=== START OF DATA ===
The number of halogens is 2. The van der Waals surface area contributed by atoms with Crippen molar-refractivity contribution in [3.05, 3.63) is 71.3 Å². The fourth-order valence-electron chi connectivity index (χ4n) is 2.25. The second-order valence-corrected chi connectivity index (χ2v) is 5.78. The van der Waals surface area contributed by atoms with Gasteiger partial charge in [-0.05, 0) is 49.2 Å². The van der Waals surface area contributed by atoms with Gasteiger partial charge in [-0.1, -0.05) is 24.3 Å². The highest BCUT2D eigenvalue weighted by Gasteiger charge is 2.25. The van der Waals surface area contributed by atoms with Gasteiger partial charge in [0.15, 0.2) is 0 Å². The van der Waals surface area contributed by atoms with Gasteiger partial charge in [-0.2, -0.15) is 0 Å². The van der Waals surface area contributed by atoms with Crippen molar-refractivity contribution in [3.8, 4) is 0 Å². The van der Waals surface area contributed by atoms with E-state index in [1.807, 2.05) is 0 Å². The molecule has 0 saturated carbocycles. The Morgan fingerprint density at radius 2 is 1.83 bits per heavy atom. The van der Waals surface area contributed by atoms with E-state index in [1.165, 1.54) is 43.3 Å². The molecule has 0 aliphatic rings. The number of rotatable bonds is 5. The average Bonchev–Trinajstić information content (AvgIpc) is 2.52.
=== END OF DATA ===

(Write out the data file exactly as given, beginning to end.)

The number of halogens is 2. The van der Waals surface area contributed by atoms with Crippen molar-refractivity contribution in [3.05, 3.63) is 71.3 Å². The fourth-order valence-electron chi connectivity index (χ4n) is 2.25. The second-order valence-corrected chi connectivity index (χ2v) is 5.78. The van der Waals surface area contributed by atoms with Gasteiger partial charge in [-0.05, 0) is 49.2 Å². The van der Waals surface area contributed by atoms with Gasteiger partial charge in [-0.1, -0.05) is 24.3 Å². The highest BCUT2D eigenvalue weighted by Gasteiger charge is 2.25. The van der Waals surface area contributed by atoms with Gasteiger partial charge in [0.15, 0.2) is 0 Å². The van der Waals surface area contributed by atoms with Gasteiger partial charge in [-0.2, -0.15) is 0 Å². The van der Waals surface area contributed by atoms with Crippen molar-refractivity contribution in [3.8, 4) is 0 Å². The van der Waals surface area contributed by atoms with E-state index in [1.807, 2.05) is 0 Å². The molecule has 0 saturated carbocycles. The Morgan fingerprint density at radius 2 is 1.83 bits per heavy atom. The van der Waals surface area contributed by atoms with E-state index in [1.165, 1.54) is 43.3 Å². The molecule has 0 aliphatic rings. The number of rotatable bonds is 5. The average Bonchev–Trinajstić information content (AvgIpc) is 2.52.